Two speakers
Friday, March 15, 2024
2:00 to 5:00 pm
MIT campus, Building 10, Bush Room 10-105

Claire J. Kramsch
Emerita professor of German, UC Berkeley
will be speaking on “Quiparle?: Reconceptualizing Culture In A Globalized World”

Sang-Seok Yoon
Assistant Professor in Korean Linguistics, University of Iowa
will be speaking on “Beyond Hallyu: Tackling the Challenges of Teaching Culture in L2 Classrooms”

Talk abstracts below.

This is an in-person event.
Advance reservation required.

Event Poster

Co-organized by MIT Global Languages and SUNY at Binghamton, supported by the Academy of Korean Studies.

Getting here:

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“Quiparle?: Reconceptualizing Culture In A Globalized World”
Claire J. Kramsch, Emerita professor of German, UC Berkeley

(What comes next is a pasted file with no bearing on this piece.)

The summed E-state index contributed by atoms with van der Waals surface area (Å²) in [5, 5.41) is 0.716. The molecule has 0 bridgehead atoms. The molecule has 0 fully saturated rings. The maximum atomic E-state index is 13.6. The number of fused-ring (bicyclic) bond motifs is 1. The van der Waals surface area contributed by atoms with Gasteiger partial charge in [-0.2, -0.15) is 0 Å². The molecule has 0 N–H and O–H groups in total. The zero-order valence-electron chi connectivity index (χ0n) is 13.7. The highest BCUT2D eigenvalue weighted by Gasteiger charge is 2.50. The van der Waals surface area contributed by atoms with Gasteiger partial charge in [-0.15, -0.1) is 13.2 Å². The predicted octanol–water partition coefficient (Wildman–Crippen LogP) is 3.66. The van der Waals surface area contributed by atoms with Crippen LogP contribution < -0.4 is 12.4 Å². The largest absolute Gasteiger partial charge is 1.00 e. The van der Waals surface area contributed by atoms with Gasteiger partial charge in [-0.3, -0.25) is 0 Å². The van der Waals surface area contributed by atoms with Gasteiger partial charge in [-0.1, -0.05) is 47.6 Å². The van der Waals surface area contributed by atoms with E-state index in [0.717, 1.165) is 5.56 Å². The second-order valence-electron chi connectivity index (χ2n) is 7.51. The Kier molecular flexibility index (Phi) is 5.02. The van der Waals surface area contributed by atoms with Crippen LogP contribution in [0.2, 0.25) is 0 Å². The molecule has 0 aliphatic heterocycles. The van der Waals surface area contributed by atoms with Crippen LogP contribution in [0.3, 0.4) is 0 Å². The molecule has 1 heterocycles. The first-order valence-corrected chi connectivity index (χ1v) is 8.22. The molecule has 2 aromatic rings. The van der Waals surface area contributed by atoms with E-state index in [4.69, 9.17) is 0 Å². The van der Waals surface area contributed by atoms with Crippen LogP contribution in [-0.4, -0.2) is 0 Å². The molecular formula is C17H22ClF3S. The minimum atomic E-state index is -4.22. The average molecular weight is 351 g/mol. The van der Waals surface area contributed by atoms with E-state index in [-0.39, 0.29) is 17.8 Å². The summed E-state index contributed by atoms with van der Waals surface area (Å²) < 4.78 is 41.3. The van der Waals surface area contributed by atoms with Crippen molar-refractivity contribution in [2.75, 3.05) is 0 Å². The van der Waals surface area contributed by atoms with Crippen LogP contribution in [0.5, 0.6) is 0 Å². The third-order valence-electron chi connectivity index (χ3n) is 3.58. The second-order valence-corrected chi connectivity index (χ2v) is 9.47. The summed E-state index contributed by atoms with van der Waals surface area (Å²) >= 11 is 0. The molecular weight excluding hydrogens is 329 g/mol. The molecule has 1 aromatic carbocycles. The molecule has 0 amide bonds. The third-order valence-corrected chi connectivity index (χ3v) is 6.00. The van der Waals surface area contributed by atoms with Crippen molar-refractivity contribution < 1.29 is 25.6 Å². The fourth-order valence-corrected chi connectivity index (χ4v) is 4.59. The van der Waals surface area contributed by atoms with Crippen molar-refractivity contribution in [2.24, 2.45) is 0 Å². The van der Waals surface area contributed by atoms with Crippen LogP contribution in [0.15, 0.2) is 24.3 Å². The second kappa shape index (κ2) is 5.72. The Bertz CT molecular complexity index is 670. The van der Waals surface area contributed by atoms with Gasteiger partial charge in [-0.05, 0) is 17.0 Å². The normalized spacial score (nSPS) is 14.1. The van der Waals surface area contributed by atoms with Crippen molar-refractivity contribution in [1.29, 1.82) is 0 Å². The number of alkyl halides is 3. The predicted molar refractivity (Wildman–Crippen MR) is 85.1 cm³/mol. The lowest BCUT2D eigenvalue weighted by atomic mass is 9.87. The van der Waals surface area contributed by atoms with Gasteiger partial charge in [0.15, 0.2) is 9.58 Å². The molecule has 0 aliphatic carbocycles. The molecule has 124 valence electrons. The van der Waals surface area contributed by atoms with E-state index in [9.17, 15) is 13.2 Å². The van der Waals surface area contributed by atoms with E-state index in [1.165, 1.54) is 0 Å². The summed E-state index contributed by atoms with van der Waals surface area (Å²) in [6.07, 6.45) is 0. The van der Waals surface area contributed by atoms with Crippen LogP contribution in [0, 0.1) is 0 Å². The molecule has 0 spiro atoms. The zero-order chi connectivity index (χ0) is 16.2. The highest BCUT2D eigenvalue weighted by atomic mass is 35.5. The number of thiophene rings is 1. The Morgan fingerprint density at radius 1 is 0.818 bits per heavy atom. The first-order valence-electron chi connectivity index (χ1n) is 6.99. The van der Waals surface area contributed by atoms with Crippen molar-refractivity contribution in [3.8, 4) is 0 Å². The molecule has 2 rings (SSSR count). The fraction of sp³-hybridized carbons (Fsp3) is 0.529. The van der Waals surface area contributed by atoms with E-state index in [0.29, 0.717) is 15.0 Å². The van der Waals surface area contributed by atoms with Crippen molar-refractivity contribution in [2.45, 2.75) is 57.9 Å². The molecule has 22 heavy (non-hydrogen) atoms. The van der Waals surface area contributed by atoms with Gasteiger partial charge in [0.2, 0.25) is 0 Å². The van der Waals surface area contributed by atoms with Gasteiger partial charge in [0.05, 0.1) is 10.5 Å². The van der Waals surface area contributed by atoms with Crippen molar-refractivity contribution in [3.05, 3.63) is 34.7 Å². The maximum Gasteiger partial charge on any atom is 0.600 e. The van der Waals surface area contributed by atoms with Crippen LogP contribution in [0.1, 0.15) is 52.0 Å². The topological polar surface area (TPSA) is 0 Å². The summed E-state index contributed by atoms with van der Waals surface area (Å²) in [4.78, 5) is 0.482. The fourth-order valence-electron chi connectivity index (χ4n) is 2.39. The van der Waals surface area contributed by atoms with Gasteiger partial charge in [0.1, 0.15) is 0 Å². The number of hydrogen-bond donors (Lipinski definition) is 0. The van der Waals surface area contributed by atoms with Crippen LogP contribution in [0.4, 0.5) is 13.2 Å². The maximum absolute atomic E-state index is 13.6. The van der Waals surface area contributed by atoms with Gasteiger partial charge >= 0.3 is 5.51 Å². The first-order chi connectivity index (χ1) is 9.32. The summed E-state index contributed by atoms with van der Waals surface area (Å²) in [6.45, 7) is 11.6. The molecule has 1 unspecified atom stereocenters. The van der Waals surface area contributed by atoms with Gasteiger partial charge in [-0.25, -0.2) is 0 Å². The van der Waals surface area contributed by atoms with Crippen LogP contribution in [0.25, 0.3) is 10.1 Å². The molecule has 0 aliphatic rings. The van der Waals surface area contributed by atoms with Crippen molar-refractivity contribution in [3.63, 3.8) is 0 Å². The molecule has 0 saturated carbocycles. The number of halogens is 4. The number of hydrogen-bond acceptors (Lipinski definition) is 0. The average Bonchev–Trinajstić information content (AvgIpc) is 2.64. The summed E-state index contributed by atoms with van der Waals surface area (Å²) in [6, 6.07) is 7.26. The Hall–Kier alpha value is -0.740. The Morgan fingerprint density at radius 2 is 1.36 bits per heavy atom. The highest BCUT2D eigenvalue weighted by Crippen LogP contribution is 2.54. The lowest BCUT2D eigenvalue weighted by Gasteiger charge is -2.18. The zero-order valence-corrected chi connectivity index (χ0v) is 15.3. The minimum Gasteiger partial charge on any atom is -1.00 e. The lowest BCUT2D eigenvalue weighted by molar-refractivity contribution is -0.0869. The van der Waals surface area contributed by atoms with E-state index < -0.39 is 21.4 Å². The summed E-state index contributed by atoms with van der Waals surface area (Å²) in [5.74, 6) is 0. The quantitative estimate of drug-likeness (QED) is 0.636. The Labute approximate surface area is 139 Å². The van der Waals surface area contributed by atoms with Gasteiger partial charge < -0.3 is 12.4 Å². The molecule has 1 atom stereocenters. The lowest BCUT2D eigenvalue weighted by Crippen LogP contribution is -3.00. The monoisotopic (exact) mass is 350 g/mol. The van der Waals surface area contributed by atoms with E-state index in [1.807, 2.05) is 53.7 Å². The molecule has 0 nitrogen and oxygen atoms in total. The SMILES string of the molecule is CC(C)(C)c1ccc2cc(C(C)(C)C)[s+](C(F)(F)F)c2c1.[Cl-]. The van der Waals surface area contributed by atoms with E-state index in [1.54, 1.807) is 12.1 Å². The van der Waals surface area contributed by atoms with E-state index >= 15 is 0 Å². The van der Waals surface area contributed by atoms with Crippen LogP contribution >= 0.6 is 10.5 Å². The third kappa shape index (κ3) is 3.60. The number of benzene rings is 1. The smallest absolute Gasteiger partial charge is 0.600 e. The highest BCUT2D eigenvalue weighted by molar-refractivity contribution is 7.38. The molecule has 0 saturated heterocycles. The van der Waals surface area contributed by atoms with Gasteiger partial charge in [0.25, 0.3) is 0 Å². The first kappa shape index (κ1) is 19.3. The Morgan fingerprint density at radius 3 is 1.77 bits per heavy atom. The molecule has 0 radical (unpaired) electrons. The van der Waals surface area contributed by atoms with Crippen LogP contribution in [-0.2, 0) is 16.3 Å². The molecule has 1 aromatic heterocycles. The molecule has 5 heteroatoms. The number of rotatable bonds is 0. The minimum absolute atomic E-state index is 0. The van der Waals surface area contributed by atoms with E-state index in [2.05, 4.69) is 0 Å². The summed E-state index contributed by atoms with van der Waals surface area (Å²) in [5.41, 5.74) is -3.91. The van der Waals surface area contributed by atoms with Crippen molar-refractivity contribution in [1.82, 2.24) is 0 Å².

Despite the plethora of creative, innovative materials produced – in particular at MIT with Furstenberg’s Cultura project to teach culture in FL classes, foreign language learning and teaching is still too often reduced to teaching language either as a culturally neutral code or as the linguistic expression of predetermined cultural stereotypes. Efforts to teach for intercultural competence have lacked the social symbolic dimension necessary to deal with the symbolic power struggles experienced by participants in intercultural encounters. In addition, the global spread of English has diminished the need to teach local knowledges and behaviors attached to “local cultures”. And the advances in Open AI seem to be making the teaching of culture in language classes obsolete.